So far, I've learnt that a quantity (number + counter) can be attached to a noun to quantify it by using の:

一人の女性。One woman.

However, I came across a sentence in my textbook where the noun an the number+counter are grouped in the opposite order and withouta any particle:

女性一人。One woman.

I wonder if there is any difference in terms of meaning, usage or style for each possibility.

You can check the original answer in the Japanese Stack Exchange from which my question arised here. It might provide the context necessary to address this question.


EDIT: the question was identified as a duplicate by myself because both expressions have the same meaning as stated in the linked question. However, as the excellent answer provided by broccoli forest explains, there is a different nuance between them. This differenve is not explained in the linked question, therefore I think this question is not a duplicate but it is different from the linked one.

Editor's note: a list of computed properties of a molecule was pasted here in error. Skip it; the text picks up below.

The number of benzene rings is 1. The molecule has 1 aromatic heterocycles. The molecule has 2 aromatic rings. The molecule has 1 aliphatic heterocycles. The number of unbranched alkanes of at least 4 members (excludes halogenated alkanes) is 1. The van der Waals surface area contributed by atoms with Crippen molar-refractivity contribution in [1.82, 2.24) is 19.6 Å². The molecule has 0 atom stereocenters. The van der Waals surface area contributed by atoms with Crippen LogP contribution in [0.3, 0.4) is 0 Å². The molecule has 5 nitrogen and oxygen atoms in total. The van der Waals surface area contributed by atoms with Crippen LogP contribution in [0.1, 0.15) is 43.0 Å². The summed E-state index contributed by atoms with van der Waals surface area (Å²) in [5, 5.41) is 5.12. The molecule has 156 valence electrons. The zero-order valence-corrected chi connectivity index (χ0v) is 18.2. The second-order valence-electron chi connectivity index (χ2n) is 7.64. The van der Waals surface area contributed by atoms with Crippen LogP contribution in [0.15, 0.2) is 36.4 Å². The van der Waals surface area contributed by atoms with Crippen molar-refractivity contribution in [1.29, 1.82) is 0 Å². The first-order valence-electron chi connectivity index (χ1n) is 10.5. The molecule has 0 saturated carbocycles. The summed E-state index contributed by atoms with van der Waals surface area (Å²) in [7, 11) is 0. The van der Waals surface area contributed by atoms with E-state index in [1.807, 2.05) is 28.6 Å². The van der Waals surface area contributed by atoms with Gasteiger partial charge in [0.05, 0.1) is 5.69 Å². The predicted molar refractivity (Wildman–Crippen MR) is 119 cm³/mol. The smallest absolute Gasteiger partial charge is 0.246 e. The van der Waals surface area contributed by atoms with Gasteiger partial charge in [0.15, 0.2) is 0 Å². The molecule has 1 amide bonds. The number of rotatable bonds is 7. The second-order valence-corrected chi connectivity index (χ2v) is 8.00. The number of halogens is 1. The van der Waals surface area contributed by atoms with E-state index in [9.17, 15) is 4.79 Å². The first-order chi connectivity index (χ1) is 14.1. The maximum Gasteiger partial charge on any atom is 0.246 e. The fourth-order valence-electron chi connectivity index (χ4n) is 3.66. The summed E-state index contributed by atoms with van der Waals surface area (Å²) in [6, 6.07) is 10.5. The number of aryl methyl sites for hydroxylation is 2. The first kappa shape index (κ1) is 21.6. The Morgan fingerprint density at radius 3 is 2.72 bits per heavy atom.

1 Answer 1


In short, 一人の~ sounds more specific and ~一人 more general. 一人の女性 often translates into "a certain woman".

  1. 一人の女性を愛した男性

  2. 女性一人を愛した男性

If I heard these phrases, I'd take #1 as "a man who loved (only) one woman" but #2 as "men who loved (only) one woman". That is because 一人の女性 probably means a specific woman, so I think that the man is specific, too. On the other hand, 女性一人 is probably unspecific, so I think that it is talking about a group of, or generally men each of whom loved a sole (but different) woman in his life.

Similarly(?), 三匹の子豚 reminds me of a fable about certain imaginary pigs and a certain imaginary wolf, but 子豚三匹 only of barbecue in your ranch.

Now, taking from the sample in the question you linked:

  1. 一人の女性が生む子どもの数

  2. 女性一人が生む子どもの数

In the original context, it talks about birth rate, thus I feel #4 is more preferable than #3 (though not ununderstandable). The reason is that the number is an average, while the number of children each actual woman has is very diverse and 一人の女性 cannot help but be related with a random woman. You can say "a whale is a mammal" to mean "whales are mammals", but replacing "women are shorter than men" with "a woman is shorter than a man" is weird, because obviously a certain woman is not necessarily shorter than a certain man. In this case, using 一人の~ with words that explicitly mean uncertainty (e.g. 平均 "average", 確率 "probability") makes it much better.

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